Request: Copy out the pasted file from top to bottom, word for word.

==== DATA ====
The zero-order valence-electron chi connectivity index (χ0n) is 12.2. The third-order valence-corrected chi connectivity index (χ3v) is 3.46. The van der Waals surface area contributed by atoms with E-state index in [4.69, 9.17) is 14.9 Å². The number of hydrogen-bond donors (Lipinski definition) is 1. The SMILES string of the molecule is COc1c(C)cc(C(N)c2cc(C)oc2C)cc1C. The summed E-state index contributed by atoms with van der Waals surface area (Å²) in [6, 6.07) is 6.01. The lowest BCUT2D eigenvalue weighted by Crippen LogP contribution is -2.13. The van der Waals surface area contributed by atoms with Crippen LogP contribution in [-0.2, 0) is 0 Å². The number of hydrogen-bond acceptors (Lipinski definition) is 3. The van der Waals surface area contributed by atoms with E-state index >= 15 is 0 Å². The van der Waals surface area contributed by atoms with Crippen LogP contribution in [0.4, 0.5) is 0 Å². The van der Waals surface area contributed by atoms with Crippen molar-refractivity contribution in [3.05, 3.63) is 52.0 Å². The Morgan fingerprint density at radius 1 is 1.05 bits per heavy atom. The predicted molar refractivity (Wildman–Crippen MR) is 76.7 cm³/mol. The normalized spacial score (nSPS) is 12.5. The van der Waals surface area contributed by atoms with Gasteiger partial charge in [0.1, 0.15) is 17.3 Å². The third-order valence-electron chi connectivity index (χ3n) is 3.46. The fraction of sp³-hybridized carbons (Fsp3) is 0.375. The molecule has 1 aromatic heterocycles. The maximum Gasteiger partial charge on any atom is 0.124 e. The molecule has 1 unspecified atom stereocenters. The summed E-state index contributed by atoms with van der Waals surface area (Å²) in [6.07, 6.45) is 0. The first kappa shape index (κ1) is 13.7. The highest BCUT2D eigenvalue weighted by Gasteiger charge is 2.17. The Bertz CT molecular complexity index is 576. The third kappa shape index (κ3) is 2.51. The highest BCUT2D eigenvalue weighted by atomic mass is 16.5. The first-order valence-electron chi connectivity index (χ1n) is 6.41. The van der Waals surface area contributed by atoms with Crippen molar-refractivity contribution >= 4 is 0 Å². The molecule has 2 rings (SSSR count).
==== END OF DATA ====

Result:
The zero-order valence-electron chi connectivity index (χ0n) is 12.2. The third-order valence-corrected chi connectivity index (χ3v) is 3.46. The van der Waals surface area contributed by atoms with E-state index in [4.69, 9.17) is 14.9 Å². The number of hydrogen-bond donors (Lipinski definition) is 1. The SMILES string of the molecule is COc1c(C)cc(C(N)c2cc(C)oc2C)cc1C. The summed E-state index contributed by atoms with van der Waals surface area (Å²) in [6, 6.07) is 6.01. The lowest BCUT2D eigenvalue weighted by Crippen LogP contribution is -2.13. The van der Waals surface area contributed by atoms with Crippen LogP contribution in [-0.2, 0) is 0 Å². The number of hydrogen-bond acceptors (Lipinski definition) is 3. The van der Waals surface area contributed by atoms with E-state index >= 15 is 0 Å². The van der Waals surface area contributed by atoms with Crippen LogP contribution in [0.4, 0.5) is 0 Å². The van der Waals surface area contributed by atoms with Crippen molar-refractivity contribution in [3.05, 3.63) is 52.0 Å². The Morgan fingerprint density at radius 1 is 1.05 bits per heavy atom. The predicted molar refractivity (Wildman–Crippen MR) is 76.7 cm³/mol. The normalized spacial score (nSPS) is 12.5. The van der Waals surface area contributed by atoms with Gasteiger partial charge in [0.1, 0.15) is 17.3 Å². The third-order valence-electron chi connectivity index (χ3n) is 3.46. The fraction of sp³-hybridized carbons (Fsp3) is 0.375. The molecule has 1 aromatic heterocycles. The maximum Gasteiger partial charge on any atom is 0.124 e. The molecule has 1 unspecified atom stereocenters. The summed E-state index contributed by atoms with van der Waals surface area (Å²) in [6.07, 6.45) is 0. The first kappa shape index (κ1) is 13.7. The highest BCUT2D eigenvalue weighted by Gasteiger charge is 2.17. The Bertz CT molecular complexity index is 576. The third kappa shape index (κ3) is 2.51. The highest BCUT2D eigenvalue weighted by atomic mass is 16.5. The first-order valence-electron chi connectivity index (χ1n) is 6.41. The van der Waals surface area contributed by atoms with Crippen molar-refractivity contribution >= 4 is 0 Å². The molecule has 2 rings (SSSR count).